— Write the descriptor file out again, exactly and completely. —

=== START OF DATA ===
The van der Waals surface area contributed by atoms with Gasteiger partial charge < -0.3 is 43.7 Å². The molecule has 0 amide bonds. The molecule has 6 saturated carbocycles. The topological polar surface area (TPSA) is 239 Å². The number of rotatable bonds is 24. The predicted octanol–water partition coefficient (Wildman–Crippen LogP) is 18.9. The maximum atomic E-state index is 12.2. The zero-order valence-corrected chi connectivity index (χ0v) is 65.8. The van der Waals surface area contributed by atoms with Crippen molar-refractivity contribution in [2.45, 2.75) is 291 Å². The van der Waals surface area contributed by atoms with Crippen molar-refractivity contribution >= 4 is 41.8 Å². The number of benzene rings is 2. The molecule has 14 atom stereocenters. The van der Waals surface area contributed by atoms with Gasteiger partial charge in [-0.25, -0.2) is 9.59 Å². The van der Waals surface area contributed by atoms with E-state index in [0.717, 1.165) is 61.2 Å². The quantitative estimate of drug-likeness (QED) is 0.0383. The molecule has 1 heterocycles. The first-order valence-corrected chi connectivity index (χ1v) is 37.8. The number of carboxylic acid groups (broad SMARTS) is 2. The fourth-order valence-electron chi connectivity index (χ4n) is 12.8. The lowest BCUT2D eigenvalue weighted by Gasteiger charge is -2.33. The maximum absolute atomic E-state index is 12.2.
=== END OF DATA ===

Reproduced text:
The van der Waals surface area contributed by atoms with Gasteiger partial charge < -0.3 is 43.7 Å². The molecule has 0 amide bonds. The molecule has 6 saturated carbocycles. The topological polar surface area (TPSA) is 239 Å². The number of rotatable bonds is 24. The predicted octanol–water partition coefficient (Wildman–Crippen LogP) is 18.9. The maximum atomic E-state index is 12.2. The zero-order valence-corrected chi connectivity index (χ0v) is 65.8. The van der Waals surface area contributed by atoms with Crippen molar-refractivity contribution in [2.45, 2.75) is 291 Å². The van der Waals surface area contributed by atoms with Crippen molar-refractivity contribution >= 4 is 41.8 Å². The number of benzene rings is 2. The molecule has 14 atom stereocenters. The van der Waals surface area contributed by atoms with Gasteiger partial charge in [-0.25, -0.2) is 9.59 Å². The van der Waals surface area contributed by atoms with E-state index in [0.717, 1.165) is 61.2 Å². The quantitative estimate of drug-likeness (QED) is 0.0383. The molecule has 1 heterocycles. The first-order valence-corrected chi connectivity index (χ1v) is 37.8. The number of carboxylic acid groups (broad SMARTS) is 2. The fourth-order valence-electron chi connectivity index (χ4n) is 12.8. The lowest BCUT2D eigenvalue weighted by Gasteiger charge is -2.33. The maximum absolute atomic E-state index is 12.2.